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The LORD Said Unto My Lord

17 Mar

Some of those who hold a low view of Jesus, such as the Jehovah’s Witness and the Biblical Unitarians, try to say that Psalm 110:1 is proof positive that Jesus is no more than a man. They conclude this, because they claim their Brown-Driver-Briggs Lexicon (BDB) says that the form of adonai (H136) used does not pertain to God anywhere in the Bible. They conclude that it has to do with men only and therefore Jesus cannot be God. Notice the Scripture:

Psalms 110:1-7 KJV  The LORD said unto my Lord, Sit thou at my right hand, until I make thine enemies thy footstool.  (2)  The LORD shall send the rod of thy strength out of Zion: rule thou in the midst of thine enemies.  (3)  Thy people shall be willing in the day of thy power, in the beauties of holiness from the womb of the morning: thou hast the dew of thy youth.  (4)  The LORD hath sworn, and will not repent, Thou art a priest for ever after the order of Melchizedek.  (5)  The Lord at thy right hand shall strike through kings in the day of his wrath.  (6)  he shall judge among the heathen, he shall fill the places with the dead bodies; he shall wound the heads over many countries.  (7)  he shall drink of the brook in the way: therefore shall he lift up the head.

I looked this up in my BDB Lexicon and sure enough what they claim is correct. BDB: Adonai in Psalm 110:1 refers to “human superiors.” However, they never show why. I hate taking anyone’s word for something. I like to prove what the experts say. That way I own it. Nevertheless, that door of understanding is shut to me here. What does this interpretation prove? It does not prove that Jesus is not God. It merely proves (if correct) that the office of Messiah is not an office of Deity. I have never claimed such. In fact, I have shown that this throne cannot indicate Deity, because the Lord Jesus invites us who overcome to sit with him on that throne (Revelation 3:21). This is David’s throne, which is assumed by Jesus, the Messiah, who rules over all the earth.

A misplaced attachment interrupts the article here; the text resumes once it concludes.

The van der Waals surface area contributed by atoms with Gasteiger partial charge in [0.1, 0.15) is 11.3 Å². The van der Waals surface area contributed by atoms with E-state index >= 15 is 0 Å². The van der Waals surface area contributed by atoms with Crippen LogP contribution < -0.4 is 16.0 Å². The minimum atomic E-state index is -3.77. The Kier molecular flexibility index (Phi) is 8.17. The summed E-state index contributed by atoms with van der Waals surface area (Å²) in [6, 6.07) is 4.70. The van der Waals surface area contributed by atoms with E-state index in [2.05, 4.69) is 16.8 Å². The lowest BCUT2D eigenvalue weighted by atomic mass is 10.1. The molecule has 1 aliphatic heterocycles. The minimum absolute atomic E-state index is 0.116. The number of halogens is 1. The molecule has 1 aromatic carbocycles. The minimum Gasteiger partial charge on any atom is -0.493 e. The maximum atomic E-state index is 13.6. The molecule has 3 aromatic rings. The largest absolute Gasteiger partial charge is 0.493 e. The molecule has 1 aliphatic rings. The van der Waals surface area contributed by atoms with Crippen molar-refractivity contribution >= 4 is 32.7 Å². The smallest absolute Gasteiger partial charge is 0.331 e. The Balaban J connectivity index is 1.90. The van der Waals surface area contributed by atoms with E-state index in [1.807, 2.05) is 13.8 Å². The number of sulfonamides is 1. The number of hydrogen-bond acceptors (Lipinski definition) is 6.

The other throne that Jesus rules from, however, is the throne of God (Revelation 22:1, 3), and both Jesus and the Father rule from there forever and ever (Revelation 22:5). Now, how does this relate to Psalm 110? Well, notice Psalm 110:5 above. “The Lord at thy right hand shall strike through kings in the day of his wrath.” To whom does this Scripture refer? If we take Revelation 22:1, 3 into consideration, it is Jesus who sits at the right hand of the Father (cp. Hebrews 8:1; 10:12; 12:2; 1Peter 3:22). Nevertheless, this is not the entire story. It doesn’t matter what anyone’s BDB says about this Lord, because Scribes known as the Sopherim had changed this word a few hundred years before Christ.[1] These were guardians of the Sacred Text. Probably out of respect for the name of God, they changed to adonai some places where the tetragrammaton (YHWH) had been in the original manuscripts. One of those places is Psalm 110:5. It therefore should read: “The LORD (or YHWH) at thy right hand shall strike through kings in the day of his wrath.” There is no doubt that Psalm 110:5 is speaking of Jesus even those who hold a low view of him say this is true. However, here is another indication of plurality within the Godhead. Not only does Jesus sit on the throne of God, showing that he is God, but he is called by the name of God, YHWH, in Psalm 110:5.